J.J. Hardy admitted this spring that his 2012 season was probably the lowest point of his career offensively.
He didn’t make an excuse out of a nagging shoulder injury that gave him sharp pain every time he threw the ball from shortstop to first base, but he struggled to swing his way out of a long slump and his numbers sagged.
Often batting out of the two-hole, Hardy batted .238, the second-lowest average of his career. He had 22 home runs and 68 RBIs, which still ranked fourth and fifth among shortstops, respectively, but represented a decline from his 2011 numbers, when he hit a career-high 30 home runs and tied his career high with 80 RBIs.
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"From a personal standpoint, I feel like  was my worst offensive season given that I was healthy and played as much as I did," Hardy, who set career highs in games played and at-bats, told my colleague, Eduardo A. Encina, back in April. "It was very frustrating. Definitely, it was good defensively and the fact that we were winning was good, so it made it a little bit easier to struggle as much as I did offensively."
After an unproductive spring down in Sarasota, Fla., Hardy started the 2013 regular season slowly. But things picked up for him in early May, and he is batting .373 in June with an OPS of 1.031, providing the Orioles pop in the bottom half of the order.
Hardy has raised his average to .270. But more importantly, his power from 2011 appears to be back. Troy Tulowitzki of the Colorado Rockies is the only major-league shortstop with more homers and RBIs than Hardy, who has 14 and 43, respectively, putting him on a pace similar to his 2011 numbers. And Hardy is slugging .470, fifth among all shortstops.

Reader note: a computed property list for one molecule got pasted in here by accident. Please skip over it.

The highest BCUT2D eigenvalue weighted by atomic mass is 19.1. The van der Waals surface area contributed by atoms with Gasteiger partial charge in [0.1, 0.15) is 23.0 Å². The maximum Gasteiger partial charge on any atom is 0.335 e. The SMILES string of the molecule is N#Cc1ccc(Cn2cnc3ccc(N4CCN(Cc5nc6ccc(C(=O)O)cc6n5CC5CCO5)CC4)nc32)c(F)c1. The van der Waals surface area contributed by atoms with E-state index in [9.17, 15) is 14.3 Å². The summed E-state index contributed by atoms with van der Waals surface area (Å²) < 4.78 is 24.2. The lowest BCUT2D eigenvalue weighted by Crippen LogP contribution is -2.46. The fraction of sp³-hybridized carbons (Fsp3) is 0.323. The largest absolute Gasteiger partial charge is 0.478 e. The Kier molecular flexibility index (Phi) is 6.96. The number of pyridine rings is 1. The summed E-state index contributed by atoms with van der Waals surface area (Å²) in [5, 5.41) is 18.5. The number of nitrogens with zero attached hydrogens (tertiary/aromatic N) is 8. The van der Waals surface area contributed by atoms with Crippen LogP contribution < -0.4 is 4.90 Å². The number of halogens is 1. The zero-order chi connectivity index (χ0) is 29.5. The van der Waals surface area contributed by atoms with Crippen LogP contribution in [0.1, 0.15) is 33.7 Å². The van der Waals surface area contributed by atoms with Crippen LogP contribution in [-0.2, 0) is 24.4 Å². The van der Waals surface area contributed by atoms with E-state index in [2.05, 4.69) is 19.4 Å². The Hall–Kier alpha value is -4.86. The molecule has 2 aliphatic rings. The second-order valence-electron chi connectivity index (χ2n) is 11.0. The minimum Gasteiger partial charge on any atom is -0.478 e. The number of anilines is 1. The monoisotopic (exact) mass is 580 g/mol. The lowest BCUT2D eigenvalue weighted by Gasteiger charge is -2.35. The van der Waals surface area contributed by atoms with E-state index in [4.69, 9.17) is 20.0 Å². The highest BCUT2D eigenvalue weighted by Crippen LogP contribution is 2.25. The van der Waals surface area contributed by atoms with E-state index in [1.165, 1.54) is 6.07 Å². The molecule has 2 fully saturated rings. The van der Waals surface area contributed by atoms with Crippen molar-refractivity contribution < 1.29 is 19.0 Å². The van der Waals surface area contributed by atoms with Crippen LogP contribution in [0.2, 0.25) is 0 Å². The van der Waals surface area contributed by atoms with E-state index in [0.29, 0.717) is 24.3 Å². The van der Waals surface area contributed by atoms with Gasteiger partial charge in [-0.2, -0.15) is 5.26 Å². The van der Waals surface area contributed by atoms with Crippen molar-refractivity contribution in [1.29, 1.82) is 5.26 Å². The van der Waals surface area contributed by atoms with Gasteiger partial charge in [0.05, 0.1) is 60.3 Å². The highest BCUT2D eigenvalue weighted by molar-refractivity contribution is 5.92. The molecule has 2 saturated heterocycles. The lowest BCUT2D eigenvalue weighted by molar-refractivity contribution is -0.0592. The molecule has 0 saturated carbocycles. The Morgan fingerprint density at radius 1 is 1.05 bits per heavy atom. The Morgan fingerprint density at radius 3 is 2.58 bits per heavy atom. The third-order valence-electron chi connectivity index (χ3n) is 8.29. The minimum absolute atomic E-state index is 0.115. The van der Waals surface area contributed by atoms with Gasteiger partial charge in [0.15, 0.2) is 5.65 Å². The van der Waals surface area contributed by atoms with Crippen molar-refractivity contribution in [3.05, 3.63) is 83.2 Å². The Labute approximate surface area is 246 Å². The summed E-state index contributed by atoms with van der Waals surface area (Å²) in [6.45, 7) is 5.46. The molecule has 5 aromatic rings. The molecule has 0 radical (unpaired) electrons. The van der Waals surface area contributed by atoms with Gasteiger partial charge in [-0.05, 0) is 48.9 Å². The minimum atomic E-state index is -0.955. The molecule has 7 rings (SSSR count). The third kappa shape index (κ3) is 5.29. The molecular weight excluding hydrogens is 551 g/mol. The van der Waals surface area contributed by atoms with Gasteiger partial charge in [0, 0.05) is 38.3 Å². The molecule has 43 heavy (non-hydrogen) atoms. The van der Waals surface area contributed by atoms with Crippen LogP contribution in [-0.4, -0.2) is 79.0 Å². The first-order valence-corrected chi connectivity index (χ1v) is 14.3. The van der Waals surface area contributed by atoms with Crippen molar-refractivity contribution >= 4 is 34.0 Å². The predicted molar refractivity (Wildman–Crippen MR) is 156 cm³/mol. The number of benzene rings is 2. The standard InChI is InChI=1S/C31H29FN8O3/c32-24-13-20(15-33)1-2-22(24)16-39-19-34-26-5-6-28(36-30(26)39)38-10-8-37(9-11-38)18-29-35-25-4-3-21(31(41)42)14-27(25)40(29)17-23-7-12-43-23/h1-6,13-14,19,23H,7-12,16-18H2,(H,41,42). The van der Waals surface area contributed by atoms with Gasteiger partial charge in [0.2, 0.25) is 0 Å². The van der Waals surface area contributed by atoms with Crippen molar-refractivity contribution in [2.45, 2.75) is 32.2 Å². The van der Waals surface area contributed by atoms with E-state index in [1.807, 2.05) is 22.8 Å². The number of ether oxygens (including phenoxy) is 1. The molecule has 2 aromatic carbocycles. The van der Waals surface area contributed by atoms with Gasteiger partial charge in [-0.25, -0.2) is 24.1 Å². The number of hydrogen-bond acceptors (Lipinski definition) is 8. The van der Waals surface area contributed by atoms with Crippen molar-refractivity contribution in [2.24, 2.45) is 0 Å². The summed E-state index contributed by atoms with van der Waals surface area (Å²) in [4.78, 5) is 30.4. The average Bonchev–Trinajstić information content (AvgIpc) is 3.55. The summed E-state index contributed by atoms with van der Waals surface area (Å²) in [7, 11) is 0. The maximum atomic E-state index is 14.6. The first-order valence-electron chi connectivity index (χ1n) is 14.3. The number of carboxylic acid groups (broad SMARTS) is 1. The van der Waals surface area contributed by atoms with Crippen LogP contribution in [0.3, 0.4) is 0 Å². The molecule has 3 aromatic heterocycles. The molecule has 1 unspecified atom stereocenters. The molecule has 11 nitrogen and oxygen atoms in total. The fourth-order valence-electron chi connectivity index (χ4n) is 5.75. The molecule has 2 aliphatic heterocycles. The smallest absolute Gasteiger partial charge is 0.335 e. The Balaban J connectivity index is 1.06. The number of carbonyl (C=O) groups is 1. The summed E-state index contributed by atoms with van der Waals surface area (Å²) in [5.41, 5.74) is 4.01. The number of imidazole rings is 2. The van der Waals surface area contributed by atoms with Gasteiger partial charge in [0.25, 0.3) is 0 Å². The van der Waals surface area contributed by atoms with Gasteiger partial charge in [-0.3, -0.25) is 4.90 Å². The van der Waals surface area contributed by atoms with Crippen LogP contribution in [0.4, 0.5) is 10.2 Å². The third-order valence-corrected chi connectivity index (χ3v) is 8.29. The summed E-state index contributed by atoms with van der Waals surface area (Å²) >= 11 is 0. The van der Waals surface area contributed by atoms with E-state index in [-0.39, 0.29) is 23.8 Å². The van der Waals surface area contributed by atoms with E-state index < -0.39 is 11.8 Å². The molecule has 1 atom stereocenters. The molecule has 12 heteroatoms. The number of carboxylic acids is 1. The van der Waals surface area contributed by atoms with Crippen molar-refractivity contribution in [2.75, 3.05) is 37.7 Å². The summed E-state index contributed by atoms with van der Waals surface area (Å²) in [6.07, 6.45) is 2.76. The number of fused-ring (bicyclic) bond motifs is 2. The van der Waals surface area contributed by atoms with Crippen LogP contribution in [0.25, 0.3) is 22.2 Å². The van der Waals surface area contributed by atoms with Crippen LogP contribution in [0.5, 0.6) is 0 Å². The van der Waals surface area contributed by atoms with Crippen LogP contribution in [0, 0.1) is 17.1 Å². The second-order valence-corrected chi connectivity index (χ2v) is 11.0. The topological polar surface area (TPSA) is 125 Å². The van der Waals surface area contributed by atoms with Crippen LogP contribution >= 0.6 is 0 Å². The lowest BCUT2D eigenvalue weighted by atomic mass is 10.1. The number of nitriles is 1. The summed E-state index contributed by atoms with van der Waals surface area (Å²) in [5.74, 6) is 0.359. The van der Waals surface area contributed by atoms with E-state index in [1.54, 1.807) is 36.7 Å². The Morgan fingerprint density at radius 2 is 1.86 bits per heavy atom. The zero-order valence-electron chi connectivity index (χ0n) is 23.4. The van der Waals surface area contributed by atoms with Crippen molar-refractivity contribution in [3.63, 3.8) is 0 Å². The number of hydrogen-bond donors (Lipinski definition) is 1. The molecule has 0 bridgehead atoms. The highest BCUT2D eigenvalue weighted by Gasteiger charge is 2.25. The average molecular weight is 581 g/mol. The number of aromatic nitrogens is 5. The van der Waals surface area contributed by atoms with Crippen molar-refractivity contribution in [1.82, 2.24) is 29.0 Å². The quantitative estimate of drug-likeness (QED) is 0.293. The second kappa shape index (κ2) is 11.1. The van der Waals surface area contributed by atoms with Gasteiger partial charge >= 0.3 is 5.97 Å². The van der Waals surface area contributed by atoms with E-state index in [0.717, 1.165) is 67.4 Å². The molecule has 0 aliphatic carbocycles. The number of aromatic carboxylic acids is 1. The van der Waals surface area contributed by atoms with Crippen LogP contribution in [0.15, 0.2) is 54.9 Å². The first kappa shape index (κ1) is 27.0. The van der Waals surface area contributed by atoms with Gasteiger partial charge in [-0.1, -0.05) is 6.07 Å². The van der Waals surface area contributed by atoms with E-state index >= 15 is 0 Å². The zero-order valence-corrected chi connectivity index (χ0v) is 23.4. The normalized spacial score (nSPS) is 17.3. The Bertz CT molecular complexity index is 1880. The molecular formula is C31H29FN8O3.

After putting 15.7 percent of his fly balls out of the ballpark in 2011, Hardy's HR/FB rate was just 10.0 percent in 2012. This year, it's back up to 14.4 percent, the second-highest rate of his career and nearly three percentage points higher than his 11.5 career average.
Hardy hit his latest home run against Detroit Tigers ace Justin Verlander on Tuesday night, with Hardy pulling the ball over the left-field fence. It was his third home run off Verlander in June, making him the first player to ever accomplish that feat against the 2011 American League Cy Young winner.
“I couldn't tell you how it happened. I feel like I just kind of blacked out and I'm happy about it,” Hardy joked after Tuesday’s win.
Hardy has every right to be happy, and the Orioles do, too.
We know that Hardy, a 2012 Gold Glove winner, is one of the best defensive shortstops in the major leagues. But he is healthy and back to being one of the game’s best hitters at his position, his disappointing offensive season of 2012 disappearing from his rear-view mirror.